Also in the reactor vessel are boron control rods that when lowered among the uranium tubes absorb neutrons and stop the chain reaction.

Being part of the highly radioactive reactor, the cooling system and the control rods must be controlled remotely, via a network. If the control rods are kept up and the cooling system is shut down, the uranium can become hot enough to melt itself, i.e. a meltdown, going through the tubes, the reactor vessel, the iconic containment dome the vessel is in, and the ground underneath, metaphorically all the way to China, i.e. the China Syndrome. Along the way there will be a series of explosions that spread the radioactive uranium and its radioactive fission byproducts: the pressurized reactor vessel blowing apart, the surrounding containment dome blowing apart, and the white-hot uranium hitting groundwater or a nearby body of water, which there always is since they are necessary for the cooling system.

Once in the atmosphere, these radioactive particles will be carried by the wind before they fall out. Much fallout will be over major cities because nuclear power plants are built near those cities to provide electricity for them — power loss due to long transmission distance is a big problem (it's why room temperature superconductors would have been such an important discovery if they actually existed, which despite the media hype they don't).

Even if nearness to major cities were not the case, winds can quickly carry radioactive particles long distances. While there are prevailing winds — mostly to the east in the United States — even in a single day the winds over a nuclear power plant can blow in every direction. Radioactive particles from Chernobyl were quickly carried all over Europe. For example, a day or so after the accident started, a nuclear power plant near Stockholm Sweden, 700 miles away to the northwest, was evacuated because the fallout from Chernobyl made them believe they had had an accident.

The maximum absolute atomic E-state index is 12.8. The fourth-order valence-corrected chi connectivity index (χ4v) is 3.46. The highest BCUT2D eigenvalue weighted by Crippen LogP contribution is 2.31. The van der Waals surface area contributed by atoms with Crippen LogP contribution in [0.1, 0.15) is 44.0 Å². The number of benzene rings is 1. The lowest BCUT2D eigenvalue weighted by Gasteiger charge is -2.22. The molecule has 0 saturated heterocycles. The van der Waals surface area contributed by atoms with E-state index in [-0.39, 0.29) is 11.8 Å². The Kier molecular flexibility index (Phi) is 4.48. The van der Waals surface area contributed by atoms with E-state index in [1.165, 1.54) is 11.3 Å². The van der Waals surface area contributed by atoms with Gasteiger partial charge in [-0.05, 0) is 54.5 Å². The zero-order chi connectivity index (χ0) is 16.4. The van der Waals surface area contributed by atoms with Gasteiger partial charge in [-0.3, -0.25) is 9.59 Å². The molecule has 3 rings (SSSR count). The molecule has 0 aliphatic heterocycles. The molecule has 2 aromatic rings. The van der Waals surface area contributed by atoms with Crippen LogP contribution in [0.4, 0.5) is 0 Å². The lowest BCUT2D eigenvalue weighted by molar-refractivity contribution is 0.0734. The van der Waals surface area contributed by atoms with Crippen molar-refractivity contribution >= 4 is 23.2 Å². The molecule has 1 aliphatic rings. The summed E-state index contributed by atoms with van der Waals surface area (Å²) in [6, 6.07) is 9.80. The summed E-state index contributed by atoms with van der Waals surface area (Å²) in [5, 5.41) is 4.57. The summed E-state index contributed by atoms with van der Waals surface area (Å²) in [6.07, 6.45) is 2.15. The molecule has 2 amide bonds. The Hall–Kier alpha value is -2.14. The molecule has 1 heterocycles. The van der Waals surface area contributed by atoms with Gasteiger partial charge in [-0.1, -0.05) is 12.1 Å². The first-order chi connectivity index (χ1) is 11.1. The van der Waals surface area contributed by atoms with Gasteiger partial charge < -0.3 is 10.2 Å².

During Chernobyl the Russian government seriously considered implementing a medically-advised evacuation radius of 150 miles, which would have included Kiev, a city of 2.5 million people at the time. The only reason they didn't evacuate to this radius was that logistical difficulty and appearances were more important to them than the safety of their own people (sound familiar?). As it was, they evacuated to 20 miles. Most nuclear power plants in the U.S., if they really plan at all, plan for an evacuation radius of 10 miles or less.

(Actually, Kiev was de facto evacuated after the Chernobyl meltdown. That is, in the communist Russia of 1986, residents were not allowed to travel without government permission, but as radiation levels rose in Kiev, many left without explicit government permission but with its tacit approval, and even help. Later, over 360,000 children under the age of thirteen, and tens of thousands of nursing and pregnant women, were officially evacuated from Kiev.)

Most nuclear power plants in the U.S. are in the East and most of these are in the densely populated East Coast, near — within 150 miles — major cities as described. These are thus perfect military targets, just like Colonial Pipeline was, since it provided fuel to the East Coast; see U.S. Surrenders in IT War, Starts Paying Tribute to Russia.